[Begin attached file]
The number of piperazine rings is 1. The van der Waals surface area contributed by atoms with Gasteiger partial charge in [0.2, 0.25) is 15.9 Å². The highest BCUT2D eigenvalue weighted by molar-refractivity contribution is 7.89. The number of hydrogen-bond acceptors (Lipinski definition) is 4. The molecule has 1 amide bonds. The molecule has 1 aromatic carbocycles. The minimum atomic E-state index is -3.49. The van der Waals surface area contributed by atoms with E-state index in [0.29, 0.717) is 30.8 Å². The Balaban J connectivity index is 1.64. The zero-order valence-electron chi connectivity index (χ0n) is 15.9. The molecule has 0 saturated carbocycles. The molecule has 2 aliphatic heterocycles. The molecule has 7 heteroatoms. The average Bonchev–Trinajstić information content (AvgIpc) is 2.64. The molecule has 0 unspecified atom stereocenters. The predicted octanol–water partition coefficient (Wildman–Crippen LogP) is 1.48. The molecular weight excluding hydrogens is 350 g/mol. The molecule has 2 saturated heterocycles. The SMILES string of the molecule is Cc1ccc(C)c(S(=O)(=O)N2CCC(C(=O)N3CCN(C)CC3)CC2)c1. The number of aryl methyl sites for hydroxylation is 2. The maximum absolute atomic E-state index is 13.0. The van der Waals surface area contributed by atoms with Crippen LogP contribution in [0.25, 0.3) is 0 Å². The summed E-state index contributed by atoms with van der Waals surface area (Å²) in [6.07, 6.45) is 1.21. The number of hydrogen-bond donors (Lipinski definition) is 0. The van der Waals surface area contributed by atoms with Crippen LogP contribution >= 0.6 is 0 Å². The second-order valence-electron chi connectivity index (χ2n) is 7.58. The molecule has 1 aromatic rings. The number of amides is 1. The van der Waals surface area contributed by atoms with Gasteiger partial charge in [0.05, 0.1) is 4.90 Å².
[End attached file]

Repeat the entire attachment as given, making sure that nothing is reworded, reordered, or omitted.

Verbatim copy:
The number of piperazine rings is 1. The van der Waals surface area contributed by atoms with Gasteiger partial charge in [0.2, 0.25) is 15.9 Å². The highest BCUT2D eigenvalue weighted by molar-refractivity contribution is 7.89. The number of hydrogen-bond acceptors (Lipinski definition) is 4. The molecule has 1 amide bonds. The molecule has 1 aromatic carbocycles. The minimum atomic E-state index is -3.49. The van der Waals surface area contributed by atoms with E-state index in [0.29, 0.717) is 30.8 Å². The Balaban J connectivity index is 1.64. The zero-order valence-electron chi connectivity index (χ0n) is 15.9. The molecule has 0 saturated carbocycles. The molecule has 2 aliphatic heterocycles. The molecule has 7 heteroatoms. The average Bonchev–Trinajstić information content (AvgIpc) is 2.64. The molecule has 0 unspecified atom stereocenters. The predicted octanol–water partition coefficient (Wildman–Crippen LogP) is 1.48. The molecular weight excluding hydrogens is 350 g/mol. The molecule has 2 saturated heterocycles. The SMILES string of the molecule is Cc1ccc(C)c(S(=O)(=O)N2CCC(C(=O)N3CCN(C)CC3)CC2)c1. The number of aryl methyl sites for hydroxylation is 2. The maximum absolute atomic E-state index is 13.0. The van der Waals surface area contributed by atoms with Crippen LogP contribution in [0.25, 0.3) is 0 Å². The summed E-state index contributed by atoms with van der Waals surface area (Å²) in [6.07, 6.45) is 1.21. The number of hydrogen-bond donors (Lipinski definition) is 0. The van der Waals surface area contributed by atoms with Crippen LogP contribution >= 0.6 is 0 Å². The second-order valence-electron chi connectivity index (χ2n) is 7.58. The molecule has 1 aromatic rings. The number of amides is 1. The van der Waals surface area contributed by atoms with Gasteiger partial charge in [0.05, 0.1) is 4.90 Å².